An additional four Galileo satellites are set to launch on 12th December, as the European constellation moves one step closer to full operational capability.
An additional four Full Operational Capability (FOC) Galileo satellites and the Ariane 5 rocket due to lift them into orbit are being readied for their 12th December launch from Europe’s Spaceport in Kourou, French Guiana. It will be the first Galileo launch since November 2016.
Galileo satellites 19–22 were declared ready for flight on 21st November, along with their Ariane launcher. Combined activities are currently under way, culminating in the satellites being installed in the rocket in the Final Assembly Building.
The satellites were flown in pairs to French Guiana last month. They have since undergone a ‘fit check’, when they were mechanically and electrically linked one by one to the dispenser that will carry them during their ascent to the target 23,500km-altitude orbit, before releasing them into space.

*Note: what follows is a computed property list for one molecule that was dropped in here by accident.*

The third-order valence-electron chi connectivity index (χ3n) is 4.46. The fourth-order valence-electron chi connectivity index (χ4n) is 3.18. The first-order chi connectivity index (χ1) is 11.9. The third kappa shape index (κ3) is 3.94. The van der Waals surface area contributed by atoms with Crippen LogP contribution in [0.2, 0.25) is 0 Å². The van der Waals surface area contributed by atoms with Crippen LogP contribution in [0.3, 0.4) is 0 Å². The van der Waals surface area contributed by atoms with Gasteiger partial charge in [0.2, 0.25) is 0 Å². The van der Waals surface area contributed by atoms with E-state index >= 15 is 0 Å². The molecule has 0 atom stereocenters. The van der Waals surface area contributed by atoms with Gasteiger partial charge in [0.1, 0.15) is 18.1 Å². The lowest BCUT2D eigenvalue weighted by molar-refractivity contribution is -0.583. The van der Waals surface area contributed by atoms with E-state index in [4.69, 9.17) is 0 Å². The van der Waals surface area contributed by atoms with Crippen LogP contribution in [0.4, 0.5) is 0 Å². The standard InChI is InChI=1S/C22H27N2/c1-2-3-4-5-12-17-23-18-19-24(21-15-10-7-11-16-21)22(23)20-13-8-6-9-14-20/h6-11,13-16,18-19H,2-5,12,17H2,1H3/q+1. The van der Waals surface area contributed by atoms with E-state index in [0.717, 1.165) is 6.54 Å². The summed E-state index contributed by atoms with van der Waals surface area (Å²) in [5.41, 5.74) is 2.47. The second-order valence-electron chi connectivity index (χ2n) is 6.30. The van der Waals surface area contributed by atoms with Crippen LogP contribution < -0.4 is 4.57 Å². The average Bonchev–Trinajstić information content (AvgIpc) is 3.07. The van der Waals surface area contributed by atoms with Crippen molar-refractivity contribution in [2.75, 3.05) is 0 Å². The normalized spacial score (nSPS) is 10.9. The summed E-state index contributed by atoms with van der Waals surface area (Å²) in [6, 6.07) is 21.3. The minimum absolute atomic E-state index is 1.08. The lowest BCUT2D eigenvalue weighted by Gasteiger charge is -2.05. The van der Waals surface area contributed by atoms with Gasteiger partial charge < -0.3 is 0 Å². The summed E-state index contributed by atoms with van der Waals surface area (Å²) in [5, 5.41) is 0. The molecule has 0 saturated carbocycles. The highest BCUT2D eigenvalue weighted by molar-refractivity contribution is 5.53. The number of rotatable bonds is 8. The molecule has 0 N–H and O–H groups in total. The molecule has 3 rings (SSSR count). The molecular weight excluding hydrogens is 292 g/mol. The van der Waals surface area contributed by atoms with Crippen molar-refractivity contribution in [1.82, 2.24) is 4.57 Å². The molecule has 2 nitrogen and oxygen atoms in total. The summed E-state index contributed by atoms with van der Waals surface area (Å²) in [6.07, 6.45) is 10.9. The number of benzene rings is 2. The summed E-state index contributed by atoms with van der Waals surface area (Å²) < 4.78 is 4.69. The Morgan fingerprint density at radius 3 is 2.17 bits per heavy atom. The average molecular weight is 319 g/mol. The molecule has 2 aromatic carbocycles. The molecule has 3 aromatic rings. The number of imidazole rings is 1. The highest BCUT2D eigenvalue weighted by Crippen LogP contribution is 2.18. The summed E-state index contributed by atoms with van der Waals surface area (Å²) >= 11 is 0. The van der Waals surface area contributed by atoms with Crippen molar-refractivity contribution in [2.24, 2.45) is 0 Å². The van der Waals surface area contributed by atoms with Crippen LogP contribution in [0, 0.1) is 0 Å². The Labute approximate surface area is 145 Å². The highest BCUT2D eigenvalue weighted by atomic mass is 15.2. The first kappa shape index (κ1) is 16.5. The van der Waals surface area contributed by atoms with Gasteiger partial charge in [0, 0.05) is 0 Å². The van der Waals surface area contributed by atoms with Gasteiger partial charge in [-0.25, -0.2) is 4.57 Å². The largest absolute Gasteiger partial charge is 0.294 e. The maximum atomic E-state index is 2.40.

The satellites have now been filled with enough fuel to fine-tune their orbits and orientation during their projected 12-year working lives before being definitively attached to the dispenser together.
The deployment of these four FOC satellites — the last from the initial series of 14 ordered from OHB System in two batches in 2010 and 2012 —will bring the total Galileo constellation to 22. An additional batch of eight satellites was ordered from OHB in June. The full operational constellation comprises 30 satellites, including six spares. Full operational capability is currently targeted for 2020.
Galileo began Initial Services just under a year ago. The Galileo Search and Rescue (SAR) service — Europe’s contribution to the upgrade of the COSPAS-SARSAT satellite-based SAR distress alert detection and information distribution system — was launched in April.